Tue, 04 Dec 2007
Microsoft and the 1999 ISO C Standard.
Any programmer with a better than passing familiarity with the C programming language would know that the current standard for C is the ISO/IEC 9899:1999 standard published in 1999. If they program on Linux systems or use the GNU C compiler they might also know that while GCC is not fully C99 compliant, it does however come pretty damn close. In particular, many of the things listed as broken on the status page are mostly working (Complex, math.h, stdint.h, inline etc) and the things listed as missing are missing because there is probably not a huge demand for them.
In the world of Microsoft however, Visual Studio still has no serious attempt at support for C99 even eight years after the standard was released. Microsoft claims conformance with the 1989 C standard but seems to show little to no interest in even attempting to pursue conformance with the later standard.
In particular, the Microsoft compiler has the following C99 issues:
- snprintf. Microsoft does have a function _snprintf, but its behavior does not comply with the requirements of C99.
- C99 maths functions. The new standard introduced a bunch of new functions including the lrint family of functions.
- A couple of new header files including <stdint.h>. See here for a fix.
- The inline keyword. Microsoft of course has a non standard __inline keyword instead.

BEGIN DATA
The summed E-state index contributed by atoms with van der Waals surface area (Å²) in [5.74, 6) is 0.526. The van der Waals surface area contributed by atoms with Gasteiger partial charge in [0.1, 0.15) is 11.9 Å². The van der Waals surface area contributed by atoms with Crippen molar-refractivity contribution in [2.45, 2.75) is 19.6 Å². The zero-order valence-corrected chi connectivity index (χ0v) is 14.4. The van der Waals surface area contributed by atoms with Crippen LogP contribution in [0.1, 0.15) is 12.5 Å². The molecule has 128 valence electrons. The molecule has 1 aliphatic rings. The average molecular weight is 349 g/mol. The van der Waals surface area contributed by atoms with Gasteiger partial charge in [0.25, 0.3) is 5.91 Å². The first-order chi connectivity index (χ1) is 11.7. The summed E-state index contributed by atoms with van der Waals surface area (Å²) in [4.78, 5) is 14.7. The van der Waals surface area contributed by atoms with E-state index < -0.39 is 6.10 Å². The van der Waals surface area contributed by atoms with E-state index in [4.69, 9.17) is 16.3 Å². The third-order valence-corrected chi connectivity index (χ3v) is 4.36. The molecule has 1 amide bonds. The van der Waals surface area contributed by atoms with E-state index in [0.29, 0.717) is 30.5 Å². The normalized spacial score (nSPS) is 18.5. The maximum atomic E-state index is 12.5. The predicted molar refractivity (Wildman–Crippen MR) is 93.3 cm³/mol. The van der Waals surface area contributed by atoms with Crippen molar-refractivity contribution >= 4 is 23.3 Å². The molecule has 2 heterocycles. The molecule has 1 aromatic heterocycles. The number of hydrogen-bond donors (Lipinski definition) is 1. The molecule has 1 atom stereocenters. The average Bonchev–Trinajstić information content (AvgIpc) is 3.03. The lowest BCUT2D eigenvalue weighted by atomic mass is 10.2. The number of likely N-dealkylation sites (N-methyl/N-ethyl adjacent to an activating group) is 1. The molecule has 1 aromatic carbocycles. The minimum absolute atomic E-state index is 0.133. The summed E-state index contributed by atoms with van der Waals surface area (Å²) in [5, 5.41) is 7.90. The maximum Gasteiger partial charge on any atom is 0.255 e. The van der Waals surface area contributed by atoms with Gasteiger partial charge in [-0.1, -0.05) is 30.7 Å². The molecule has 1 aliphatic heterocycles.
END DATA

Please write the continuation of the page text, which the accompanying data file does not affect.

- Pre-defined macros like __func__. Again Microsoft has a non- standard __FUNCTION__ macro.
- Variable length arrays.
- Variadic macros.
- The long long type.
These short comings of the Microsoft compiler can make compiling Free Software written in standards conforming C rather difficult with that compiler.
The one that hits me worst with respect to compiling libsndfile and libsamplerate on windows is the lack of C99 maths functions, in particular lrint and lrintf. My current solution for these functions are inline assembler functions. However, Microsoft has just recently joined the world of 64 bit operating systems and their compiler for that platform supports neither the lrint family of functions nor inline assembler functions. WTF?
However, just today, I found out that the GNU GCC, GNU Binutils and MinGW teams have just released MinGW for windows 64. That should make things a little easier.